Supreme Court Wonks Take Note!

If you’re a fan of arcane information about the secretive U.S. Supreme Court, don’t miss law.com’s article, which covers the recent rescission of the mysterious rule against note-taking by visitors, and the soon-to-be-infamous Justice Rehnquist bobble-head doll.




California Supreme Court to Review Slave Labor Law

“The California Supreme Court agreed Wednesday to review the validity of a state law allowing people to sue companies that forced them into slave labor during World War II.

“The justices, without comment, decided at its weekly private conference here to examine a January decision by a Los Angeles appeals court allowing a Korean-American man to sue the former Onoda Cement Co. and its successor, Taiheiyo Cement Corp. of Japan, which has a Los Angeles-based subsidiary. Jae Wan Jeong is seeking back wages, unspecified damages, an apology and establishment of a trust fund to benefit victims of forced labor.

“At issue is a 1999 California law allowing people claiming to be wartime forced-labor victims in Europe and Asia to seek redress until 2010 against multinational firms that operate in the state,” the San Jose Mercury News reports here. I linked to the California State appellate decision earlier here, and to the Ninth Circuit’s subsequent decision in a related case here.



Hairstylist Claims Sexual Harassment on Fox Sports Show

Courthouse News Service is reporting that “A former hairstylist [Lisa Brescher] for the television series ‘The Best Damn Sports Show’ on the Fox Sports cable network has sued the show’s producers and one of its on-air personalities [John Sally] for creating ‘an environment of unrestrained sexual harassment.'” The specific allegations detailed in the complaint are pretty graphic and shocking. UPDATE: Here’s a news story about the complaint, in case the Courthouse News link breaks.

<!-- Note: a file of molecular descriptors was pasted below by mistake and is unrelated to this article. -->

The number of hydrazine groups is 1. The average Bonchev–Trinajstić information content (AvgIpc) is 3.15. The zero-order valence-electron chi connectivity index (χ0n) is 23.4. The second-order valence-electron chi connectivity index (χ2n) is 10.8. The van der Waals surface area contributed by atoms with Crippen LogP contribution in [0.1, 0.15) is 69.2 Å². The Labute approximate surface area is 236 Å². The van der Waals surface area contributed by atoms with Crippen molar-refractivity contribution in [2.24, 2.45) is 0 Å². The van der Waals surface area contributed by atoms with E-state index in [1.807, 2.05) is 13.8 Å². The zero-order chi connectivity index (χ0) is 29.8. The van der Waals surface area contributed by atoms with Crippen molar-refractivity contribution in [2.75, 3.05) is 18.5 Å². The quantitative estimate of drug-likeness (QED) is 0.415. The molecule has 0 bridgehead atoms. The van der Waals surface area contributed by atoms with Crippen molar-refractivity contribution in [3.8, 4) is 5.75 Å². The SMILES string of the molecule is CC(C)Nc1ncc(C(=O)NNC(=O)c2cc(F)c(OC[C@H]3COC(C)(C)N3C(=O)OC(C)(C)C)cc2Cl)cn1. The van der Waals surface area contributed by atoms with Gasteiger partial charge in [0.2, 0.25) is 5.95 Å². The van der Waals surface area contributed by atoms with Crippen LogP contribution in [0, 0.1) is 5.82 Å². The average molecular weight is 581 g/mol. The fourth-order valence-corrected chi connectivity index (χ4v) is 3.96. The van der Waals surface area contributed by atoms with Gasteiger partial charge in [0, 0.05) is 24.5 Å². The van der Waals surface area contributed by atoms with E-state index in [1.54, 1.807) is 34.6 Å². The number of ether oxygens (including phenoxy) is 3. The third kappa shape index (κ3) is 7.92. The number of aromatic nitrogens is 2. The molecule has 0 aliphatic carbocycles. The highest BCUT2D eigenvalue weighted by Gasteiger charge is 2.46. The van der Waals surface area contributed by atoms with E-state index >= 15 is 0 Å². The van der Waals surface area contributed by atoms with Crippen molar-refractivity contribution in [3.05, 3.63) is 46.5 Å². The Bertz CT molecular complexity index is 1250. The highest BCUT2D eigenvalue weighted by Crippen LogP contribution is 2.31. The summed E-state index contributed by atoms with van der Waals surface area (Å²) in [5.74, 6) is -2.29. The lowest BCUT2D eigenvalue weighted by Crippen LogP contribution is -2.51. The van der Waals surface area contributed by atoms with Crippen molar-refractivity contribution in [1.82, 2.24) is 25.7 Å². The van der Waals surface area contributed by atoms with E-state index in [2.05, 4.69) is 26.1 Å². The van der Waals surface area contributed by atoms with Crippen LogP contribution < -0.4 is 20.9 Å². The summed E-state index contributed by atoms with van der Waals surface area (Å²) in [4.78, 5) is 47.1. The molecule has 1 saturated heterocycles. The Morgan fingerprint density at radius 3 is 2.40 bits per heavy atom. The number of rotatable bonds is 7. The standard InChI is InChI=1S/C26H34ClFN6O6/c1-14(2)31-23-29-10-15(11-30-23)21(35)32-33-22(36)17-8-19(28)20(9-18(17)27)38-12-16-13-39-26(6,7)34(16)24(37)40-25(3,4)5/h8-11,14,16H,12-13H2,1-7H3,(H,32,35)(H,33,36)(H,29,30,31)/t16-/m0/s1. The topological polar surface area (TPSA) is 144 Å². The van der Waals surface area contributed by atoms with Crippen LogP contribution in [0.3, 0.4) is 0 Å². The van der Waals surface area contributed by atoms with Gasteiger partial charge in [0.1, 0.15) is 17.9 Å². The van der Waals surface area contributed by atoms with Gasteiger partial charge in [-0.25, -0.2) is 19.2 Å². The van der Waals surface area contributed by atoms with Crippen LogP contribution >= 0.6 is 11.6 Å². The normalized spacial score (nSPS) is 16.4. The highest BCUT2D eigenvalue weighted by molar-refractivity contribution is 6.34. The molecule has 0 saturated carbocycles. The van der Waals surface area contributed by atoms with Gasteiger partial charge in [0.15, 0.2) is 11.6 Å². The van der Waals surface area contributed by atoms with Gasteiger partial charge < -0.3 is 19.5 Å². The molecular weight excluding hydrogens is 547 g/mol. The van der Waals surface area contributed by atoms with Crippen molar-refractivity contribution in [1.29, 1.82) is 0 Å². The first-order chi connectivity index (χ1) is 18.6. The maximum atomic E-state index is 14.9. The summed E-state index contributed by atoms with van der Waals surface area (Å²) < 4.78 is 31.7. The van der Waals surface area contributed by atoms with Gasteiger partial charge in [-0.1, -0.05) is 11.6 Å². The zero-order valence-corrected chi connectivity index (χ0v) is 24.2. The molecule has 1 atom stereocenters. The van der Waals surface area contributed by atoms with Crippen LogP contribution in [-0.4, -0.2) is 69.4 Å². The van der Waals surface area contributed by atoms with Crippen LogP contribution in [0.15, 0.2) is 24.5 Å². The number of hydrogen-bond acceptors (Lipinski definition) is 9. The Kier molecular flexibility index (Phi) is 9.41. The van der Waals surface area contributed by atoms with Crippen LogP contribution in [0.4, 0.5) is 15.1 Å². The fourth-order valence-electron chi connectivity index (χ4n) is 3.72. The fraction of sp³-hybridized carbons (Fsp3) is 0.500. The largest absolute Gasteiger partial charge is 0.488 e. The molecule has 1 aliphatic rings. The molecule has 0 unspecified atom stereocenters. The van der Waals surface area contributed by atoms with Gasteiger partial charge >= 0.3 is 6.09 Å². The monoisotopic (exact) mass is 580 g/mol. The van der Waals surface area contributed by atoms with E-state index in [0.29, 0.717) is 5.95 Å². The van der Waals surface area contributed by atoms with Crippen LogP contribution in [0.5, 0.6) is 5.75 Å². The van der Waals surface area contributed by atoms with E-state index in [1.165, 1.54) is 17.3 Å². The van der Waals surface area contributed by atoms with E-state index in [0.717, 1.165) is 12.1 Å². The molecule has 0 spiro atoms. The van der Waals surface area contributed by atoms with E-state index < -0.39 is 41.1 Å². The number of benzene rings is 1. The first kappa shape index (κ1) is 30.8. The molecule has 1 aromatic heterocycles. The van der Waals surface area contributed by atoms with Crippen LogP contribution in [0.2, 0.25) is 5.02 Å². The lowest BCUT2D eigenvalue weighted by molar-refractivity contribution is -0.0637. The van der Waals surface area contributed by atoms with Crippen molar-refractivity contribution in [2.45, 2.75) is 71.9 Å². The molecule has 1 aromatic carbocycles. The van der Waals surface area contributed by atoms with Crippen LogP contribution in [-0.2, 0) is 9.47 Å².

Nation’s Courts Grapple With Budget Woes

This article from the AP discusses some of the problems court systems are facing around the country. One particularly startling item: “In Texas, where lawmakers face a $1.8 billion shortfall, the chief justice has proposed a constitutional amendment to cut two of the nine justices on the state Supreme Court to save money,” it says here.


Accused Lawyer Takes It on the Lam

“A Lafayette, La. lawyer accused of stealing roughly $130,000 that should have been paid to his clients in personal injury settlements has skipped town, investigators said. William Aubrey, 55, was charged with two counts of theft and is under investigation in connection with a third case, according to prosecutors,” New York Lawyer reports here.


Gay Man’s Title VII Claim Argued

“When a gay man is harassed by his co-workers, can he bring a federal claim under Title VII on the theory that he was the victim of sex discrimination because he didn’t live up to the ‘stereotype’ of what it means to be a man?” Read about the interesting oral argument on the issue in Federal District Court in Pennsylvania today from The Legal Intelligencer here.